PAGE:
In the last decade, there has been a lot of hype surrounding Artificial Intelligence (AI) in the ediscovery industry, but is it reality or all just science fiction?
AI, in layman’s terms, is the ability of a computer (or robot controlled by a computer) to perform tasks requiring human intelligence and discernment. While many confuse the difference between the two, machine learning (ML) is a type of AI that gives computers the ability to learn without being explicitly programmed. Instead, the computer uses human input to make educated guesses that extend beyond that input. Machine learning is the foundation of the predictive coding technology that has transformed ediscovery, reducing the amount of reviewable data by as much as 80% in some matters.
Many solutions claim that using machine learning models can significantly aid in making the ediscovery process more efficient, but is it a reliable method? Messaging promises so many amazing results when using AI capabilities in the discovery process, such as:
Automated document review of thousands of documents in a matter of seconds.
Instant intelligent recommendations for legal teams.
The ability to discover patterns in documents invisible to the human eye.
New and exciting discoveries made with constantly learning ML models.
While these remarkable results are possible, some unrealistic expectations continue to flourish throughout the ediscovery industry.
Unrealistic Expectations of AI in Ediscovery
There are plenty of solutions that over promise what AI can actually do to improve ediscovery, including its ability to get exact predictions in a fraction of the time. Even though AI can dramatically streamline the ediscovery process, it is not entirely automated, and legal professionals need time to train models properly. Other issues may occur as well, including:
Data used to make predictions may not be accurately reviewed or fully representative of a dataset, particularly when the data is pulled from a biased search.
Predictions can be prone to errors, making thought-out and agreed-upon metrics an essential component of defensibility in court.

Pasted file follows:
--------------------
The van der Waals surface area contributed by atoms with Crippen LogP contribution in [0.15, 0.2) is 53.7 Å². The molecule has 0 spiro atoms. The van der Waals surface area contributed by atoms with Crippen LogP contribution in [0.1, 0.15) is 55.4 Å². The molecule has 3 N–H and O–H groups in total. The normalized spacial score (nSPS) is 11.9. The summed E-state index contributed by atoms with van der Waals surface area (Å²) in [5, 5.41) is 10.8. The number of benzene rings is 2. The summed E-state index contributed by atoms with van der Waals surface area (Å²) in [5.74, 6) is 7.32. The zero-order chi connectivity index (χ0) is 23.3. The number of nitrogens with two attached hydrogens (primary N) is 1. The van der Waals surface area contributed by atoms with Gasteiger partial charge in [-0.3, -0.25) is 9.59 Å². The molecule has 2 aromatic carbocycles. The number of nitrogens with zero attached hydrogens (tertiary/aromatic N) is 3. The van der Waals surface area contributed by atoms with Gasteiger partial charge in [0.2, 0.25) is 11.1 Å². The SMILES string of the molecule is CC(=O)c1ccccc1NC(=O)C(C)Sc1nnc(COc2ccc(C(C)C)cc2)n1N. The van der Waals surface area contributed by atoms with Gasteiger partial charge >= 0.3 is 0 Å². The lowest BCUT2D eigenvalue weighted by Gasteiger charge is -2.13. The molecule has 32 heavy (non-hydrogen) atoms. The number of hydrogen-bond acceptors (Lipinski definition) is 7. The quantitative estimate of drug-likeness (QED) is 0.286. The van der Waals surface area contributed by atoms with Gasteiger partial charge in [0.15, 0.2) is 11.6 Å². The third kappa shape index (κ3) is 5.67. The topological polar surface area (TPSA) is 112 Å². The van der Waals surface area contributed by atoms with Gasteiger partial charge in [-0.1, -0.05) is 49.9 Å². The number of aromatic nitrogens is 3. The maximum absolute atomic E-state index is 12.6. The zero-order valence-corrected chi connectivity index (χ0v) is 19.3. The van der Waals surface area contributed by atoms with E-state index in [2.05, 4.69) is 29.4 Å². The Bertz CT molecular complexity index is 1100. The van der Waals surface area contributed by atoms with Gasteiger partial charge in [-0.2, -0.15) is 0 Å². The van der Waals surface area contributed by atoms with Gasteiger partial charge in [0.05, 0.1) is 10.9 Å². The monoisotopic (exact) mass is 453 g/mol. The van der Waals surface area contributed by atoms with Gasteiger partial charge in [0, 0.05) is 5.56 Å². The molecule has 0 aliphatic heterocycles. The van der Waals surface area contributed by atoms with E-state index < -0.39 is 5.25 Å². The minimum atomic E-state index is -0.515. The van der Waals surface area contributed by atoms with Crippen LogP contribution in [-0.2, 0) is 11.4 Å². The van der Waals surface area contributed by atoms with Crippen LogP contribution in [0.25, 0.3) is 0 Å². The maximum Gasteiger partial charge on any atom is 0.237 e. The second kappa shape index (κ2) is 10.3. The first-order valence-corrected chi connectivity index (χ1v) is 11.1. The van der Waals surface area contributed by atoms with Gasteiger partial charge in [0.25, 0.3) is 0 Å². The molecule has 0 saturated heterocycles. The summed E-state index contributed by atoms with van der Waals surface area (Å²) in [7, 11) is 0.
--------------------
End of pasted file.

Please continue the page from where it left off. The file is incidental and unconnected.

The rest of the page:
In reality, both unsupervised and supervised ML models have limitations related to human effort. In unsupervised models, the model isn’t learning from human judgments, so the intended use case needs to be considered carefully. On the other hand, human input and bias pose limitations to supervised ML models since the accuracy of the model partially depends on the accuracy of the training data.
The Real Value AI Can Deliver Today
Despite the misconceptions about the impact of AI technology on the world of ediscovery, its benefits cannot be understated. Ediscovery vendors have utilized this type of technology to enable legal professionals to handle various use cases, including creating repeatable processes, managing costs, expediting workflows, and ultimately, improving the quality of legal work.
Here are a few of the modern and specific applications of AI technology during the ediscovery process:
Enhancing the document review process. With machine-learning tools, AI-driven platforms can make it easier to sift through large datasets by separating relevant and irrelevant documents, prioritizing documents for further review, and uncovering specific trends in the data.
Protecting sensitive data. The protection of private data is a top priority of organizations as cybersecurity threats, increased government intervention (CCPA, GDPR, etc.), and the introduction of new regulations (e.g., the SEC’s new proposed rules) have become the norm within the legal industry. Platforms with AI technology can help with identifying potential cybersecurity risks and eliminate issues associated with data breaches.
Executing non-discovery tasks. AI technology can also help legal professionals across various industries complete different forms of legal work, including but not limited to internal investigations for corporations, early case assessment for law firms, and managing Freedom of Information Act (FOIA) requests for government agencies. Legal teams can leverage ediscovery platforms to eliminate manual, tedious tasks by utilizing machine learning software to create repeatable workflows.
AI’s Near Term Future in Ediscovery
AI-powered feature adoption will continue to rise in the ediscovery landscape because AI empowers attorneys with a more automated and efficient document review process when handling massive amounts of data. Given how quickly AI has integrated itself into the ediscovery process, the common notion is that AI will continue to appear in more and more parts of the ediscovery process, including:
Automated audio/video and metadata redaction.
Automated recommendations in case deposition tools.
Recommended time periods for optimal document review and workload prioritization.
Improvements to concept clusters during document review.
Communication pattern analysis.
Transferring predictive coding models from one project to another.
Automation technology will increasingly influence decision-making from the top down. Whether it’s prioritizing documents to review by leveraging predictive coding or using AI to make the ediscovery process more efficient, legal teams will increasingly utilize automation to speed up otherwise time-consuming workflows.
Want to learn more about how the Everlaw platform will help your team adapt to the rapidly changing face of the legal industry? Download your free copy of “Lighting the Way: 2021 Ediscovery Trends & Everlaw’s 2022 Predictions” today.